Here’s the kicker - XHTML kinda doesn’t work all that well. See, with all the great work W3C does to bring the web forward, the biggest browser vendors around at the time are the true judge of how far forward we go. Want proof, just look at the current HTML5 Video debacle. In 2000 when Internet Explorer had 80-90% of the market, it was the ultimate decider on these matters. For whatever reasons Microsoft had, it released Internet Explorer 6 in 2001, without XHTML support. To rephrase that for emphasis, Internet Explorer 6 does not support XHTML. Also, in fact, the latest version of Internet Explorer to support XHTML is 9, which isn’t released yet. Awesome. In the extreme wisdom of web designers all over (including me, sarcasm btw), XHTML documents would be passed off as “text/html”, so they could be rendered in Internet Explorer. This means all browsers see these documents as HTML, not XHTML. This is important because anything you expect to happen in XHTML that doesn’t in HTML, wont happen. Anything you expect not to happen in XHTML that does happen in HTML, will, of course, happen. So to put it blankly - virtually no body uses XHTML, lots of people incorrectly use XHTML as HTML. Doing this is a really bad idea.

HTML is better

Thanks to the mess of HTML prior to 4.01, and the mess of XHTML as HTML, all the browsers today have a “quirks mode”, which is a polite way of saying a way to deal with crap code. Quirks Mode tries to overcome the inadequacies of the HTML document it is rendering, which includes typos, missing tags, missing attributes for tags, added slashes (think
) and lots of other idiosyncrasies. XHTML doesn’t do this - because of its strict XML definitions, an invalid XHTML document won’t render (see also W3C). This is a double edged sword - it’s good because it is programatically correct - as the xhtml.com article states, you wouldn’t expect a C++ or PHP application to run on bad code, so why XHTML? The problem lies in that it can be excruciatingly difficult to create valid XML code. Small pages are easy, but imagine a blog - where you have to ensure every post on that blog uses valid XHTML, and every comment inside every post does the same. Suddenly you have turned your life into a never-ending user support nightmare, having to validate (or atleast check) every new post or page that gets a new comment.

Don’t use it!

So, history lessons aside, why shouldn’t you use XHTML? Lets break it down:

  • XHTML is not supported by Internet Explorer. IE9 is the first release to support it. Cutting your userbase by 90% is usually not a good idea.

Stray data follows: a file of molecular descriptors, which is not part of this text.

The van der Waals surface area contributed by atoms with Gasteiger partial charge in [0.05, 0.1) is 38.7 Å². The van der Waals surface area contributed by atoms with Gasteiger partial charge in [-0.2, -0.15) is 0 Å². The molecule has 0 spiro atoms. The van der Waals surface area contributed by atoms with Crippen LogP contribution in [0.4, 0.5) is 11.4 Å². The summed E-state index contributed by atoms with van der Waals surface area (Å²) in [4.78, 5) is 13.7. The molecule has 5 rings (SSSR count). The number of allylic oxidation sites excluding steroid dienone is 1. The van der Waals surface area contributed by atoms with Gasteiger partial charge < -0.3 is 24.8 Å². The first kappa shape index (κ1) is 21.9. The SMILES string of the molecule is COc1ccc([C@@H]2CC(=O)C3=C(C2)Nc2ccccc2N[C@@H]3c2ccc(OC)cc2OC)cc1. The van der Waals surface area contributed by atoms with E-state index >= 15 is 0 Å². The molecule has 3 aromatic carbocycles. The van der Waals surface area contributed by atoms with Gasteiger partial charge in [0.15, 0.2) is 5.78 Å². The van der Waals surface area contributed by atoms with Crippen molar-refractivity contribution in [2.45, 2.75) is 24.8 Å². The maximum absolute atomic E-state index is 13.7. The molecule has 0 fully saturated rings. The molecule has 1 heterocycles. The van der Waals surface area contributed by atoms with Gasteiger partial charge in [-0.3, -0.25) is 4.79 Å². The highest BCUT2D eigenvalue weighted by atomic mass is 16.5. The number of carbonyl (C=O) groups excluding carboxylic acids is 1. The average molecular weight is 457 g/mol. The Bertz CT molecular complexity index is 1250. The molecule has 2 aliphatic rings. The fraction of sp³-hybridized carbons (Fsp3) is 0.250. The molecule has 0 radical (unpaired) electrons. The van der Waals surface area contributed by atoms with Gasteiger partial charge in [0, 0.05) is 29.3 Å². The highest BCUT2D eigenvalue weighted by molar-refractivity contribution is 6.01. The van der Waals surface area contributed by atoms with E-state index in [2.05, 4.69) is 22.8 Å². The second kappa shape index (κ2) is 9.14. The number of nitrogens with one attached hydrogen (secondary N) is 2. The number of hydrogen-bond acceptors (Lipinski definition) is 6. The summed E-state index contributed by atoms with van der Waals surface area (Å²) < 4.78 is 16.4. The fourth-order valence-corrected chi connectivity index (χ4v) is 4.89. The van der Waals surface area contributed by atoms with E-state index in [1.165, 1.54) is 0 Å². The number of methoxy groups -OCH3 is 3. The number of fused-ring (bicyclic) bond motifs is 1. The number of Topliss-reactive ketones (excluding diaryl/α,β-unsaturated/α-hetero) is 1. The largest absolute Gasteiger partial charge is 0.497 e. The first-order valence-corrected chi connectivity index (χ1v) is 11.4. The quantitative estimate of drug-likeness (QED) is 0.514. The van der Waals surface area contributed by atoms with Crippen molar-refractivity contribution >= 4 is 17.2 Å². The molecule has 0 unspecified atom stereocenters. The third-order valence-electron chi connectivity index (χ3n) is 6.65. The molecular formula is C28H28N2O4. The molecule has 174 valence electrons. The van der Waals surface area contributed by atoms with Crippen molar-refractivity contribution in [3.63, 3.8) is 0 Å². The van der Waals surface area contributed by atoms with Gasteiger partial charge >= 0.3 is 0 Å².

• XHTML rendered as HTML can introduce annoying problems & incompatibilities.
  • When you do actually use XHTML properly, it can break very easily. This won’t change either - it is meant to by design.
  • Proper XHTML becomes difficult to maintain when users introduce new code all the time. Sure there is lots you can put in place to prevent invalid code being introduced - but it all adds up
  • Bad Javascript will break XHTML documents. For example, any code with document.write() in it which includes Google Adsense by the way!

Not very compelling now is it? But what about all the benefits of XHTML? Well, for the most part, the main benefits of XHTML carry over perfectly into HTML. I recommend you take the lessons XHTML provides, and put them to good use in HTML:

  • Always use lower case tag & attribute names. It just makes it so much more readable.
  • Quote your attribute values. It will help a lot when using Syntax-Highlighting in your development environment to do so.
  • Close your tags. You should do this anyway to ensure your HTML is given the best chance of rendering in all browsers.
  • Properly doctype your HTML. This plus closing your tags allows the browser to render your code in “No Quirks” mode, lowering the chance of browser incompatibilities.
  • Spend time to validate your documents. Using the W3C validator service to validate your documents is a good way to make the best of HTML

Still want XHTML?

If you’re still adamant about using XHTML, then atleast use it right. Use server-side user agent sniffing or even better; content negotiation to detect if you are serving to Internet Explorer (or other non-xml-able browsers), and if so serve an HTML document, otherwise serve XHTML with the “application/xml” or “application/xhtml+xml” mime tag. Remember, if you code proper HTML, and code it as well as you would XHTML, all you’re missing out on is your
and tags being
and , but what you gain is flexibility and graceful error handling.

Thoughts? Chat to me, @keithamus on Twitter